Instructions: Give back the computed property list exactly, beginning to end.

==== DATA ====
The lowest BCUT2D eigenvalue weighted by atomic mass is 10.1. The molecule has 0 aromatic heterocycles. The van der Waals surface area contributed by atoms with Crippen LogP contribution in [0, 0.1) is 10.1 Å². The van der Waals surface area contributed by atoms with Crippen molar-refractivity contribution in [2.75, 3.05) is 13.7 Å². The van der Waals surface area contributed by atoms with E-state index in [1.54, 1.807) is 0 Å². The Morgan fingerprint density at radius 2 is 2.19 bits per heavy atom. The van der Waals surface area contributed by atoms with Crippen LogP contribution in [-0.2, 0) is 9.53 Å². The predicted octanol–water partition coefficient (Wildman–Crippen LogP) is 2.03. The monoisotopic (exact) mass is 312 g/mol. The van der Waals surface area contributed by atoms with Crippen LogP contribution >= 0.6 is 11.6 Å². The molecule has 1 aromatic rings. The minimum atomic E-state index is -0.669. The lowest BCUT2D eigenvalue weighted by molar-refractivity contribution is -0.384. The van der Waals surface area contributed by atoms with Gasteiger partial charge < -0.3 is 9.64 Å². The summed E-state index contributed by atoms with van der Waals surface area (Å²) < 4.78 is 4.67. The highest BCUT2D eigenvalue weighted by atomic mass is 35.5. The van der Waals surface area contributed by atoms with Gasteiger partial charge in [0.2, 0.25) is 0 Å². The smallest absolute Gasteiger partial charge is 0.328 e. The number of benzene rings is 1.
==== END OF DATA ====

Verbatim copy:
The lowest BCUT2D eigenvalue weighted by atomic mass is 10.1. The molecule has 0 aromatic heterocycles. The van der Waals surface area contributed by atoms with Crippen LogP contribution in [0, 0.1) is 10.1 Å². The van der Waals surface area contributed by atoms with Crippen molar-refractivity contribution in [2.75, 3.05) is 13.7 Å². The van der Waals surface area contributed by atoms with E-state index in [1.54, 1.807) is 0 Å². The Morgan fingerprint density at radius 2 is 2.19 bits per heavy atom. The van der Waals surface area contributed by atoms with Crippen LogP contribution in [-0.2, 0) is 9.53 Å². The predicted octanol–water partition coefficient (Wildman–Crippen LogP) is 2.03. The monoisotopic (exact) mass is 312 g/mol. The van der Waals surface area contributed by atoms with Crippen LogP contribution >= 0.6 is 11.6 Å². The molecule has 1 aromatic rings. The minimum atomic E-state index is -0.669. The lowest BCUT2D eigenvalue weighted by molar-refractivity contribution is -0.384. The van der Waals surface area contributed by atoms with Gasteiger partial charge < -0.3 is 9.64 Å². The summed E-state index contributed by atoms with van der Waals surface area (Å²) < 4.78 is 4.67. The highest BCUT2D eigenvalue weighted by atomic mass is 35.5. The van der Waals surface area contributed by atoms with Gasteiger partial charge in [0.2, 0.25) is 0 Å². The smallest absolute Gasteiger partial charge is 0.328 e. The number of benzene rings is 1.